TO VAPE OR NOT TO VAPE « Law Offices of Timothy Bowles | Top Employment Law Firm in Los Angeles


Should Employers Ban E-Cigarettes in the Workplace?

Given the widespread popularity of electronic cigarettes, more cities and states are passing legislation to address their use in the workplace. Electronic cigarettes, or e-cigarettes, are battery-powered and tobacco free. They vaporize a liquid nicotine solution that users inhale and then puff out (i.e., “vaping”). The exhaled water vapor appears similar to traditional tobacco smoke but without the odor.

Three states, New Jersey, North Dakota, and Utah, have enacted bans against e-cigarettes in the workplace. Multiple cities have followed suit, including Seattle, Boston, New York City and Chicago. Surprisingly, California, usually in the forefront of such legislation, has yet to expand its workplace smoking bans to encompass e-cigarettes. Absent a state-wide ban, some California counties and cities have prohibited e-cigarettes on their own, including Marin County, Santa Clara County, and the City of Los Angeles.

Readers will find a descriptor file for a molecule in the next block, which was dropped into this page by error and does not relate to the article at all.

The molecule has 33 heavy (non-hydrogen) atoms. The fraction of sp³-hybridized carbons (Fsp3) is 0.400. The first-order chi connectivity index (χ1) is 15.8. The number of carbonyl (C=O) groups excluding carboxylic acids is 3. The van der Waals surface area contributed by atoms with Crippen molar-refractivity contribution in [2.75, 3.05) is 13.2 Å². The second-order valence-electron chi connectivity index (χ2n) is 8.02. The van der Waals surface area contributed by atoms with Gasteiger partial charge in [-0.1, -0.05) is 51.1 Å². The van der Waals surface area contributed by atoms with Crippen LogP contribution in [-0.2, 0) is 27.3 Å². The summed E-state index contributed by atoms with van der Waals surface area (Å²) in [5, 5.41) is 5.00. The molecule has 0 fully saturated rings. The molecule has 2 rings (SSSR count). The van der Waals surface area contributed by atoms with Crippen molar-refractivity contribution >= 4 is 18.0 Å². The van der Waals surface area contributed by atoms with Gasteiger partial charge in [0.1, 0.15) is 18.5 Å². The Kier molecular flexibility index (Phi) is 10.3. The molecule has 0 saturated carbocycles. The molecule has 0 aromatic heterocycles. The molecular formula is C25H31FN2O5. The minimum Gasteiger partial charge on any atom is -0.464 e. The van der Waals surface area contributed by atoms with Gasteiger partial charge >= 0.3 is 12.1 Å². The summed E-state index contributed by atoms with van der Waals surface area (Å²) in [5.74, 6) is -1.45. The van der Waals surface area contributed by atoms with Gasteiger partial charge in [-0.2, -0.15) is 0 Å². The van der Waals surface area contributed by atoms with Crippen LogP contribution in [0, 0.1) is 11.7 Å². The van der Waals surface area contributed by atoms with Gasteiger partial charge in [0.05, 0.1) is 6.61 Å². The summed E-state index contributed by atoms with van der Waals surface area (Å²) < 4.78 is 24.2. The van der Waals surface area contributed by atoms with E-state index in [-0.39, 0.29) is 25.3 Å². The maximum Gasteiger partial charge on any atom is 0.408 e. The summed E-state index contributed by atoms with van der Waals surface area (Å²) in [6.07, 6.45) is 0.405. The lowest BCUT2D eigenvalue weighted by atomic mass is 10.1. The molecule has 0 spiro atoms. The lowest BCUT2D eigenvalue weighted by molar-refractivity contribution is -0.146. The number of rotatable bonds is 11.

Employers with multi-city or multi-state operations should consider instituting a uniform ban on e-cigarettes to ensure compliance as such prohibitions continue to spread. Even in jurisdictions with no restrictions on workplace vaping, employers may wish to ban the practice outright for several reasons, such as to prevent co-worker and customer complaints and to avoid triggering indoor smoke detectors. Some employees have reportedly misused e-cigarettes or “vape pens” to smoke marijuana in their workplaces. That practice may be difficult to detect because the vapor does not have a discernible odor.

Where lawful, some employers view vaping as a means to increase productivity and decrease absenteeism since such users need not leave the building for multiple cigarette breaks beyond the minimum required rest periods. If an employer permits vaping, however, it should explicitly ban marijuana or other drug use in vape pens and reserve the right to inspect such devices for such illicit substances.

For assistance creating complete and comprehensive workplace policies, contact one of our attorneys Tim Bowles, Cindy Bamforth or Helena Kobrin.